"I don't avoid it," Morrison said. "If something happens, and I can't do it, I respect the block. Many writers write through the block — and it shows."

A Princeton Theological Seminary student wanted to know if by mentioning the Zion church in "Home," was Morrison "putting a certain responsibility or onus on the black church to be a bearer of the burden for the community" or was she "showing the history of the black church and its activism?"

Morrison recalled a tour of historically black southern colleges she took as a member of a student theater troupe at Howard University in 1950. When their hotel accommodations sometimes were deemed an unsafe place for students to stay, the director would look in the Yellow Pages for a Zion or black church he recognized and call the minister, who would gather parishioners to host them. She recalled "amazing experiences" and "exceptional food" in these homes. "That's how I understand why African Americans say they love the South," Morrison said.

Morrison crowd

Morrison spoke in Richardson Auditorium before a packed audience of more than 550 students, faculty, staff and community members. (Photo by Sameer A. Khan/Fotobuddy)

Another audience member asked: "How has your teaching informed your work, your writing, or is it the other way, that the work has informed the teaching?"

Morrison said that her collection of essays, "Playing in the Dark," grew out of a course she taught at Princeton. "We read literature, and we talked about it. That was a real learning experience for me and for them [the students]. I had difficult questions, and they came up with the most extraordinary answers. That book is the consequence of learning and the exchange of ideas."

A third-grade teacher asked: "Looking back on your own childhood, how do you impart a lifelong love of reading and writing in children who may not be exposed to literature?"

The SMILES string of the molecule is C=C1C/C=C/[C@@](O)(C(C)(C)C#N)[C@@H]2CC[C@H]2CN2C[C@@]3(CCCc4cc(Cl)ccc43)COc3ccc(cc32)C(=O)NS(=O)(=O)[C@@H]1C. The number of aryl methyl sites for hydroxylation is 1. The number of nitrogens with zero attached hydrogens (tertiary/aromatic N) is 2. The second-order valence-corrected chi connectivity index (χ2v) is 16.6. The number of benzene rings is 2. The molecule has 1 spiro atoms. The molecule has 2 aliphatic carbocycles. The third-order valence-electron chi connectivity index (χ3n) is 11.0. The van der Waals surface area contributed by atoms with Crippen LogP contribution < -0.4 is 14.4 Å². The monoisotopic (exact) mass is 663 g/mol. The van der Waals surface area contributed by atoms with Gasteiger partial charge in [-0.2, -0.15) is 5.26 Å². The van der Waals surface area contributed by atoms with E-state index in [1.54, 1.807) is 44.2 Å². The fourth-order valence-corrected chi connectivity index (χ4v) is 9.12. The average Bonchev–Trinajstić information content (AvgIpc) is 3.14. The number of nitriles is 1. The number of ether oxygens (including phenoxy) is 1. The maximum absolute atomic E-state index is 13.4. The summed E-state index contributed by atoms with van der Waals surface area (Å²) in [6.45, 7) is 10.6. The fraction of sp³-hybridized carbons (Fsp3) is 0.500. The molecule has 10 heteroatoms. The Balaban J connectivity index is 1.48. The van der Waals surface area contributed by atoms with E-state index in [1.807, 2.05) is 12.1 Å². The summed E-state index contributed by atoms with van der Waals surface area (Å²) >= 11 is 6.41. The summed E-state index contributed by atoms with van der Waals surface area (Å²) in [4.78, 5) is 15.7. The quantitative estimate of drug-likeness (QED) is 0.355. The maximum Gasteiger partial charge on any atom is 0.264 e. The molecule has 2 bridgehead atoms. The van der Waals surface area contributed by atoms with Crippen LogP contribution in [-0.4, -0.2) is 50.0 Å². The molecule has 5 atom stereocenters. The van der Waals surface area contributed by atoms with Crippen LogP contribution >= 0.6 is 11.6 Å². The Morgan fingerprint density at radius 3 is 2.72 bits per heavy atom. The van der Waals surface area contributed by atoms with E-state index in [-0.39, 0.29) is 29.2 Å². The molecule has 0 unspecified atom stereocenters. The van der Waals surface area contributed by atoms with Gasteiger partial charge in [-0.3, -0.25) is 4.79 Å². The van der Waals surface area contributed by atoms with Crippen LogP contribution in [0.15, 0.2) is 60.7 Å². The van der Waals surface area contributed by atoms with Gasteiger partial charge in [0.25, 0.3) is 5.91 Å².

"I don't remember my life before reading," Morrison said. "Reading was such a big deal in the family because it was illegal for black people to read, and if they did read, they could be arrested." She added that learning to read was "breaking the barrier. It had power."

Morrison also showed her sense of humor. When asked, "What inspires you in the morning to wake up and say, 'I'm writing something today,'" Morrison quipped, "I'm going back to bed."

She added that she "keeps farmers' hours," getting up before the sun and, if possible, writing until noon. "I'm very much driven by an idea," she said, noting that she is working on a new novel.

After the event, two Princeton freshmen said they wanted to see Morrison after each read one of her novels during their senior year in high school.

"Last year, we read 'Song of Solomon,'" Emily Reardon said. "I love to write, and I really want to minor in creative writing. It was an incredible experience to be able to hear her — just the images, her story."

Maggie Zhang read "Beloved" in her Advanced Placement English class. "It was the most amazing book I've ever read. As soon as I heard Toni Morrison was coming, I just wanted to hear her read. Her voice added so much more meaning to the work."

Donald Taylor, a junior, called Morrison "an amazing writer and person. It was really great to hear her not only read the book but to hear her share stories that were really powerful — about how it was illegal for her to read as a child. I thought it was amazing just to sit and listen to her speak."

During the event, the Center for African American Studies posted a live Twitter feed written by senior Mary Adeogun, who wrote, "Morrison reads her passages with such emotion ... the audience is once again moved to applause."

Before the final standing ovation of the occasion, Morrison articulated what it feels like to be caught up in the process of writing. "When I'm writing, all of a sudden everything looks useful — people, the sky, the dogs, whatever — it looks like it's serving the purpose," she said.